The trial was held in April 1911 but the outcome pleased no one save Fenton for, although the jury established that Jones had been defamed by implication, they also concurred that the defamation was essentially true. During the trial, much of the evidence submitted centered on Aleister Crowley with one of the chief witnesses being his old adversary, Samuel Liddell MacGregor Mathers. Suddenly it seemed as if their ‘magical duel’ had begun all over again, only this time Mathers had the upper hand.

The fall-out from the trial hit Crowley hard. His most trusted second-incommand, Captain Fuller, announced that he could no longer be acquainted with the group for fear of damaging his career and several other members now decided to leave.

In contrast, one new member of the group was a married woman by the name of Mary Desti who, perhaps due to her striking good looks or to her exceptional gifts, was destined to become Crowley’s new partner. Soon after Crowley had initiated her into the Argentum Astrum as a probationer (with the chosen name Virakam – a combination of the Sanskrit words for ‘man’ and ‘lust’), they traveled to Switzerland and afterwards settled, along with her young son, Preston, in Italy. The ensuing weeks were not idyllic, Preston quickly growing to loathe Crowley, particularly the way in which he treated his mother.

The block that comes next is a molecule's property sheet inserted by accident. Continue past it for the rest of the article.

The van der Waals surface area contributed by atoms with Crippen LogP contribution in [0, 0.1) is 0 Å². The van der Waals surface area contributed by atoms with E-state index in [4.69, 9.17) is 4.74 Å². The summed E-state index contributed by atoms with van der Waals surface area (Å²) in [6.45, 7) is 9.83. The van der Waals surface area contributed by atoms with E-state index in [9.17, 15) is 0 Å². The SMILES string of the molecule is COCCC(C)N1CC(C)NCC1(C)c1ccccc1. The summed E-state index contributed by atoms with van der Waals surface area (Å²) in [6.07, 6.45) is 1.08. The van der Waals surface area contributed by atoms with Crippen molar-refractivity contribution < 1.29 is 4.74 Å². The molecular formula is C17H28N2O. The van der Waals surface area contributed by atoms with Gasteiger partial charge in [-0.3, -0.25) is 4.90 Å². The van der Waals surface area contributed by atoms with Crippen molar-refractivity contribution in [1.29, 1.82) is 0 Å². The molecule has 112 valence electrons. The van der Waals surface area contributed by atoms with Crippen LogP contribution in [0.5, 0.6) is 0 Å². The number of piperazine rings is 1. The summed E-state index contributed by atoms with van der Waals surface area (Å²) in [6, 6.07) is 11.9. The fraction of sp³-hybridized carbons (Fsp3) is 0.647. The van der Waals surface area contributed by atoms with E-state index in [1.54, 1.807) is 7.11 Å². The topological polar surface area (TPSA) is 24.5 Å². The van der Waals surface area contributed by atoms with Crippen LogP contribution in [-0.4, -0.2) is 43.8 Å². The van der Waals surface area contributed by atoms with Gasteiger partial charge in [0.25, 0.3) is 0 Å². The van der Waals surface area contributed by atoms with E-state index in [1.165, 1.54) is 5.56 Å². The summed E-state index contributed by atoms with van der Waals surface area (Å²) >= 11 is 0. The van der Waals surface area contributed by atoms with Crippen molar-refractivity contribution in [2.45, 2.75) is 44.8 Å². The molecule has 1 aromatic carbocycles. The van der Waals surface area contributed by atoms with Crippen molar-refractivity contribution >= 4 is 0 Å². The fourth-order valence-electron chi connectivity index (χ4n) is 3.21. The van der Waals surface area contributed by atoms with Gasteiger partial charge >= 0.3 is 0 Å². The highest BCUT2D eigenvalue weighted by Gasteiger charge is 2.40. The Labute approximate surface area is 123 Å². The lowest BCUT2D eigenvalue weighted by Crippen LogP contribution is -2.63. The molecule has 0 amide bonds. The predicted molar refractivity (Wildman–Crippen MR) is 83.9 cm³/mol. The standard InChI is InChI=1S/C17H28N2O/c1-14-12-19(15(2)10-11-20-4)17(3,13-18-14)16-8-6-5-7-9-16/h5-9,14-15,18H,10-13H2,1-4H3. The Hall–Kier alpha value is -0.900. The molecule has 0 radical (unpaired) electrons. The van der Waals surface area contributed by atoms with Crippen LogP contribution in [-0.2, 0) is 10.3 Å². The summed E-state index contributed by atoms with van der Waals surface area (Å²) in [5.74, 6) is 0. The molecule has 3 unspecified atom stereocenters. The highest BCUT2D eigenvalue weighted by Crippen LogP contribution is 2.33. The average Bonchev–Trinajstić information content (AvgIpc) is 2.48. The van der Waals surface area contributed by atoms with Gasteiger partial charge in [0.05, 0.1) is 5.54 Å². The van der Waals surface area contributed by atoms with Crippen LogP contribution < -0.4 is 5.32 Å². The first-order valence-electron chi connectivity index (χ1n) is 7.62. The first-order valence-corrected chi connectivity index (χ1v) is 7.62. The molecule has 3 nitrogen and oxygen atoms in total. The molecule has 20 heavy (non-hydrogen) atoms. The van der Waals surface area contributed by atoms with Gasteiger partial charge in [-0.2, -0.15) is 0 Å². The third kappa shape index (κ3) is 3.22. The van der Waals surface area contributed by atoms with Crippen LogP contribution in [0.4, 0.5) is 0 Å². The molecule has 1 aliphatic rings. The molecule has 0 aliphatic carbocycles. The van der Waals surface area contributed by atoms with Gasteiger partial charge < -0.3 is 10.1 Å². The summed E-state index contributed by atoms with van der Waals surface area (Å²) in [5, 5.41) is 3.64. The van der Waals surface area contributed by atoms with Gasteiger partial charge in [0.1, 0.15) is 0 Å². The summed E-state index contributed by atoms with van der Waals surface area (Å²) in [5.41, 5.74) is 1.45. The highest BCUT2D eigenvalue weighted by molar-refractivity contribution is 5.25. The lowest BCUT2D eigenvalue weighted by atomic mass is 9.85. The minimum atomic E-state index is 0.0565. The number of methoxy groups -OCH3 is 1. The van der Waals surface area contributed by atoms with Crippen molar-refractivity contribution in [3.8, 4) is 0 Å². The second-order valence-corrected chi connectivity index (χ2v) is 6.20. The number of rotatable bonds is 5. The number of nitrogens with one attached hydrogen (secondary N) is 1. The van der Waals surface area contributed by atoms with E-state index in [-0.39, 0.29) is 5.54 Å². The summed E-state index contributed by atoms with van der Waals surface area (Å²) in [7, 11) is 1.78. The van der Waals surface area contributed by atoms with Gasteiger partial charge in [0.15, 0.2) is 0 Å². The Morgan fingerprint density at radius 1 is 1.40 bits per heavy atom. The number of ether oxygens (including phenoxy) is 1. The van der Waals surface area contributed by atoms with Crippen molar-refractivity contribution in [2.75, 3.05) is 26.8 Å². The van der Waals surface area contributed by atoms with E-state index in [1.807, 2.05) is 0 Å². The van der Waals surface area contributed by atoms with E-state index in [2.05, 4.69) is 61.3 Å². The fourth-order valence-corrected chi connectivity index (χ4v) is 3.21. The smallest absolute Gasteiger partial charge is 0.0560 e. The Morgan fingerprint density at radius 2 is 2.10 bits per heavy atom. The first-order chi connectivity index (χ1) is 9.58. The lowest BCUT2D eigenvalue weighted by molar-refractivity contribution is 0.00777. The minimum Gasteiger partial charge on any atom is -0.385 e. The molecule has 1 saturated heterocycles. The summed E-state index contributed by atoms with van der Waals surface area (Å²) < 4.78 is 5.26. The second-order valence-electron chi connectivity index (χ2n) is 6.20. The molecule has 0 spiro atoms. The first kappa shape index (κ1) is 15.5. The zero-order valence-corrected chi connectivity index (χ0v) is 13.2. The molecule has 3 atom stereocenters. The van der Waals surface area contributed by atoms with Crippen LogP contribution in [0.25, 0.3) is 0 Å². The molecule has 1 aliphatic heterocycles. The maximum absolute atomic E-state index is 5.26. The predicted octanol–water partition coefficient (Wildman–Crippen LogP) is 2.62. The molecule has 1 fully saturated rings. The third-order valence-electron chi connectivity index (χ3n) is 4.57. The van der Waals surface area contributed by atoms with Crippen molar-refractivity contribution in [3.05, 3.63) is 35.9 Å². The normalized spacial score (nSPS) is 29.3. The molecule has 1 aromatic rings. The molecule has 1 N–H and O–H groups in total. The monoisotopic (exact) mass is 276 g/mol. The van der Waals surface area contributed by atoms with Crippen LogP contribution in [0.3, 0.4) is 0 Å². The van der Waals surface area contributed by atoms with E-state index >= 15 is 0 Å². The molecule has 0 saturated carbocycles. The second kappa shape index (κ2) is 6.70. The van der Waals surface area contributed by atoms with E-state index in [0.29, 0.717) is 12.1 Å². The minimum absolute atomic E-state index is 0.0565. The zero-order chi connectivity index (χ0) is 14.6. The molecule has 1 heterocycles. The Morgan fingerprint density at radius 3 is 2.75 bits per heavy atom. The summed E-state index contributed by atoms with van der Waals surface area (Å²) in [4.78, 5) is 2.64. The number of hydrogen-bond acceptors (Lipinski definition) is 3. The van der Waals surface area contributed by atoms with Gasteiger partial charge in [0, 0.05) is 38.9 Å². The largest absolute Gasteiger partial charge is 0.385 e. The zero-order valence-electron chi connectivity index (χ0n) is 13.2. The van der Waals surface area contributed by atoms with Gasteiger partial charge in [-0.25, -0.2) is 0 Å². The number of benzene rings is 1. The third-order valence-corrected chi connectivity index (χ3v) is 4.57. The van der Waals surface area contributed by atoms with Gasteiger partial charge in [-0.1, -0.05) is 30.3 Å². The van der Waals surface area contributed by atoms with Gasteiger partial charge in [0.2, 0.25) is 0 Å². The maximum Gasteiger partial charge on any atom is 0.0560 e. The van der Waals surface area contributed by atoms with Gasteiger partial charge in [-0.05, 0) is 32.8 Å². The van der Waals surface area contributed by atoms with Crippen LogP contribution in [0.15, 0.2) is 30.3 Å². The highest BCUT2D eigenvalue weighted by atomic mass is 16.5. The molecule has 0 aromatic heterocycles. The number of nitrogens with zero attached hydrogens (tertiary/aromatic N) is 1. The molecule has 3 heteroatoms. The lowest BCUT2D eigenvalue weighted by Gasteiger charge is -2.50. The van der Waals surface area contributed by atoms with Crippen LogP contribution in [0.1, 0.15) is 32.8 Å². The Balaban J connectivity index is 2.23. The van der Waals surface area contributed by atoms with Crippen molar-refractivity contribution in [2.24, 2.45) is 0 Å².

[Crowley’s] repugnant reaction each time my poor mother had so far forgotten his teachings as to utter in his hearing a singular personal pronoun like ‘I’ or ‘me’ or ‘mine.’ The instant his ears were so assaulted, he solemnly withdrew an open penknife from his robe, raised his arm so the loose sleeve of his robe fell back to expose his bare forearm, and then with the penknife slashed a small fresh slice under the ladder of slices he had already incised into his forearm […] Reading about some of his subsequent exploits, I realize that my mother and I were lucky to escape with our lives.9